What’s more, I had a group of friends in Bulgaria who were always looking for the next adventure. Friends who were always up for booking flights and cheap hotels and just going. Friends who would rent a car for the weekend and drive. Friends who would book the first flight out of Sofia at the end of the work week and the late night flight back home again on Sunday so that we had as much time as possible to explore–who needs sleep, when there’s so much to see?

I think that this concentration of energy, passion and excitement is generally the exception as most circumstances don’t support it. To live abroad with other expats who have the same vacations you do, who basically make the same amount of money as you do and who in large part are living abroad because they want to explore, travel and experience new things makes for a pretty stellar combination.

But look at me go, I’m taking my first State-side trip. Denver here I come!

How to drink coffee like a European

Seattle is a city that loves coffee but in large part it seems to be the bigger the better–larger sizes and more shots of espresso. I have a sense that there might be a shift in this mentality in some of the smaller craft coffee shops in the city but at this point it seems to be the exception to the rule.

Europeans pride themselves on their coffee habits. Smaller sizes–think 4, 6, or 8 oz.–and sitting down to drink said coffee in a cafe.

How to drink coffee like a European?

1. Pick one of these three classics: a short coffee, a long coffee or a cappuccino.
2. Add a side of water. In some cafés around Europe this is standard. Your coffee comes on a silver tray–coffee, tiny spoon, a tiny cookie on the saucer of your coffee and a glass of water. If you really want to up you game, order sparkling water. The bubbles make this water fancier than still water.
3. Sit outside at a tiny bistro table on the sidewalk with your body turned toward the street. Part of drinking your coffee is being seen.
4. Under no circumstances should you take your coffee to go. Who does that?! Heathens. That’s who. Having a coffee alfresco–or otherwise–is having time.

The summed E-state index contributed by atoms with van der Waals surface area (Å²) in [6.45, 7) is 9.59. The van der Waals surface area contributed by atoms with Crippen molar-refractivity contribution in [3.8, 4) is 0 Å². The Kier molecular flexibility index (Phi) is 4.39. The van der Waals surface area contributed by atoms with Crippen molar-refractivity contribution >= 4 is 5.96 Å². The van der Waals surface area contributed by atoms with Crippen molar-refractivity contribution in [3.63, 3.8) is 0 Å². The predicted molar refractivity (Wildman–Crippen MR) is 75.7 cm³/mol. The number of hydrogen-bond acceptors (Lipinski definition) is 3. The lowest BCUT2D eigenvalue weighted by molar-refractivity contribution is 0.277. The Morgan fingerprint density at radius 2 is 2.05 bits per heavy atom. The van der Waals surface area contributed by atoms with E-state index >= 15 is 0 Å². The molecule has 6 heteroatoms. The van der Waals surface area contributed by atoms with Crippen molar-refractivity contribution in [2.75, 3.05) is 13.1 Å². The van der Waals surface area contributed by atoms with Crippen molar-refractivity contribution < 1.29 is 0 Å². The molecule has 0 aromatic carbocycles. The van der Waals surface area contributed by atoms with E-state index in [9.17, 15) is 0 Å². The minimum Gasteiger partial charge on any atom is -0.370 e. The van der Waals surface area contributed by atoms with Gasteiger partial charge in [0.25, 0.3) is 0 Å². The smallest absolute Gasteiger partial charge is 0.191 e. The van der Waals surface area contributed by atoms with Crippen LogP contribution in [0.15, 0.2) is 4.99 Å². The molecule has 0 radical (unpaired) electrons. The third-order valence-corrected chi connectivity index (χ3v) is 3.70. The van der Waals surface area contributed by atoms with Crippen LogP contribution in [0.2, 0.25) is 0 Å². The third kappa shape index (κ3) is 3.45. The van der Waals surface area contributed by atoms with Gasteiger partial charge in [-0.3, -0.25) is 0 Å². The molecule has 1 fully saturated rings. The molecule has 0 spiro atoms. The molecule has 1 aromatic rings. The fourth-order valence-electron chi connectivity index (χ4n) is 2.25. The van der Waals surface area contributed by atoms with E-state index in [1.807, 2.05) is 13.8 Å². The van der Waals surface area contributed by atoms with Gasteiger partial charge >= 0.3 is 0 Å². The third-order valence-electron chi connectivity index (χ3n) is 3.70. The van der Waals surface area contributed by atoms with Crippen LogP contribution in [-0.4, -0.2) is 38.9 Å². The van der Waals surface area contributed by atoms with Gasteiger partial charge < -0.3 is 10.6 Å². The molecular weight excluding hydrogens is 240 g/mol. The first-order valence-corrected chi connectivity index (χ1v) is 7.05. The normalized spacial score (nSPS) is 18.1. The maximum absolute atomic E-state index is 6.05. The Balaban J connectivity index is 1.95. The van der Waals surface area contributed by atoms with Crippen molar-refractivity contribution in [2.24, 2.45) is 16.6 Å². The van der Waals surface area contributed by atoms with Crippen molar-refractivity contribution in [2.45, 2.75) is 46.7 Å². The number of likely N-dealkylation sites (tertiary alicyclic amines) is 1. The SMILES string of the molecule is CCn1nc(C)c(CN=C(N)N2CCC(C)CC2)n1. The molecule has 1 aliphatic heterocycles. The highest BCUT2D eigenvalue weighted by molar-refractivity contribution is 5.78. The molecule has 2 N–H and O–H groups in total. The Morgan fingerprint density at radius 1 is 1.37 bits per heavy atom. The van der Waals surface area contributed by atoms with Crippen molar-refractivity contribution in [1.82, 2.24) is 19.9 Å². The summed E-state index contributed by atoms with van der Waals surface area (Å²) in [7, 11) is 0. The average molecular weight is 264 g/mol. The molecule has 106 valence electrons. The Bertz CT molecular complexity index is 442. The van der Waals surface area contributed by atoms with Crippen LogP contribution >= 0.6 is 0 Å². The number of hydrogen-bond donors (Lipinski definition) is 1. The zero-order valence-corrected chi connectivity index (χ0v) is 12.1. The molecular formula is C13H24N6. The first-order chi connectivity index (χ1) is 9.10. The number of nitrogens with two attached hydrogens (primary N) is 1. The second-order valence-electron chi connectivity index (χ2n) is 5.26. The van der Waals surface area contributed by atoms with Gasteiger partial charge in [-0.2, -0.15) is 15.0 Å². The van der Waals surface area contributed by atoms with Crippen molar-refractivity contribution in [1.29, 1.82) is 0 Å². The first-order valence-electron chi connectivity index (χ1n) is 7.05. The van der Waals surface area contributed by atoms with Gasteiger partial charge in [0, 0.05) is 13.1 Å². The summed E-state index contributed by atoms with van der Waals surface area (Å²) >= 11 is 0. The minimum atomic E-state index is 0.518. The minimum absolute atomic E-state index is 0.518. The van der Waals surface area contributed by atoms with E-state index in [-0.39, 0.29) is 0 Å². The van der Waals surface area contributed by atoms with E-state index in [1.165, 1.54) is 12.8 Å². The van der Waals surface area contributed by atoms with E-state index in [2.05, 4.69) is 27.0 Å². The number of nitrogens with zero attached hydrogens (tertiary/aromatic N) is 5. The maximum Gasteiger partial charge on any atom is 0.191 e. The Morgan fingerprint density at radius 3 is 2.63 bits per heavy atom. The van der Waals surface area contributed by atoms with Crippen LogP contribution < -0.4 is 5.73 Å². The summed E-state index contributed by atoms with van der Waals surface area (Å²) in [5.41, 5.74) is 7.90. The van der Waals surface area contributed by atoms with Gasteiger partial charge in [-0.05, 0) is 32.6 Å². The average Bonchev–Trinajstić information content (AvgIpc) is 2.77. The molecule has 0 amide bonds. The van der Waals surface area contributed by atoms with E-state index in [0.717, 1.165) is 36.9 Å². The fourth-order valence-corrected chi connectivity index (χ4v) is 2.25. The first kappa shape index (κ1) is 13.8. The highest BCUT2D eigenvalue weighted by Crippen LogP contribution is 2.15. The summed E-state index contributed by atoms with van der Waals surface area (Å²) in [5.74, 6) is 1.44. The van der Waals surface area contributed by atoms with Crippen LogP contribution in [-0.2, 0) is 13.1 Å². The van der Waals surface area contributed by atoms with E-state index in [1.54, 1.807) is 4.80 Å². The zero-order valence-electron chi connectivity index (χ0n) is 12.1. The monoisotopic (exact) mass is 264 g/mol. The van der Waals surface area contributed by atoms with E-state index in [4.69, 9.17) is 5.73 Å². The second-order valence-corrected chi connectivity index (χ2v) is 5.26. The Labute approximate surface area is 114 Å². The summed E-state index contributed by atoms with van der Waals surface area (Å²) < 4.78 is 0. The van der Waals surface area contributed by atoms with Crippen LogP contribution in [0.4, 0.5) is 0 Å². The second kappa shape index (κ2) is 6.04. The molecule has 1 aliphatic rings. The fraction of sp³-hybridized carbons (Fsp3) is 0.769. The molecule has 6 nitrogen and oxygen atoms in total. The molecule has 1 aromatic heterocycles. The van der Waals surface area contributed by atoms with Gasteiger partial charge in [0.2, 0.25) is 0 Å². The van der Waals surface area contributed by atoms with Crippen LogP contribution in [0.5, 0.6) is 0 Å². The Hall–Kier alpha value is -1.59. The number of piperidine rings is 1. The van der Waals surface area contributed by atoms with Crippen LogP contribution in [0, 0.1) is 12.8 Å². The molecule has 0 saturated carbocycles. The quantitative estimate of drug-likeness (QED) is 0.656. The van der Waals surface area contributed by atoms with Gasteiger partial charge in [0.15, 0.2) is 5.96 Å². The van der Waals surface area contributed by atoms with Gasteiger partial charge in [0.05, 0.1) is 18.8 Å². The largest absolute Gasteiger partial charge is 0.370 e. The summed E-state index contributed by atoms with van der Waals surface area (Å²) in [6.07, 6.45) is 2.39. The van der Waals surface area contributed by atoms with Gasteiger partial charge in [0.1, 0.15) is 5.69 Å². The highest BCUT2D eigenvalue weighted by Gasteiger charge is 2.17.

5. Old school Europe also encourages one to smoke a cigarette after his or her coffee but truthfully I think this habit is falling off with the influx of new anti-smoking laws. And if you ask me, that’s just fine.

The downside of drinking coffee in Europe?

1. Surly waiters. No one makes and serves coffee as cheerfully as Americans.
2. Sometimes the coffee is bitter and requires sugar to drink it. It’s not clear to me how carefully or how often some espresso machines are cleaned.
3. The best seats are taken.
4. Not all cafés serve breakfast pastries but almost all of them serve cake!

8oz Cappuccino: a little Europe in Ballard

On Saturday morning I called my sister and asked her if she was up for a little adventure. She said, yes. Yes, just to be clear, is always the right answer. I told her we were going to track down a little Europe in Ballard. C. said to me: what does that mean? I said: you’ll see.
Bauhaus Ballard

I a lucky that my sister is a good sport. A really good sport.

I picked her up and we stopped by BevMo and Fred Meyer. Neither of these stops were really related to pretending we’re in Europe. We spent an embarrassingly long time in BevMo. Basically we walked up and down every isle of an over-sized liquor shop. commenting on all of the alcohol. In Fred Meyer, I picked up a crazy assortment of things: new pink nail polish, pickles, pickled veggies, green olives, balsamic vinegar, as well as an orange, a lemon and a lime. My sister spent the whole time laughing at me.

I bought her a big bag of pretzels so I think we’re even now (but maybe I should have bought her two bags to be on the safe side).

Then we drove back to Ballard.  I found a spot and parallel parked perfectly on the first try. I’ve never owned a car in my adult until moving to Seattle in October so things like this still bring me joy. Frankly, I hope they always will.

Mr Gyros

Falafel Sandwich at Mr Gyros

We walked by Mr Gyros and I said: let’s stop for a falafel sandwich.  We decided to split one. It was perfect and even better was the fact that we stopped by at like 2:45 and the shop closes at 3pm so we were inside eating falafel and watching other people get turned away. Your disappointment at being denied Mr Gyros makes my falafel sandwich taste that much sweeter. (Yes, I’m a horrible person.)

Half a falafel sandwic later, we wandered down the street to Bauhaus Coffee. We ordered little cappuccinos because we were pretending to be fancy and European.
Menu at Bauhaus

Coffee cups at Bauhaus
I ordered 8 oz. which seems pretty spot on for Europe. C. ordered the 12 oz. cappuccino. I raised my eye at her–that’s too big to European. She gave me this look: I’m not actually in Europe. I am in Ballard.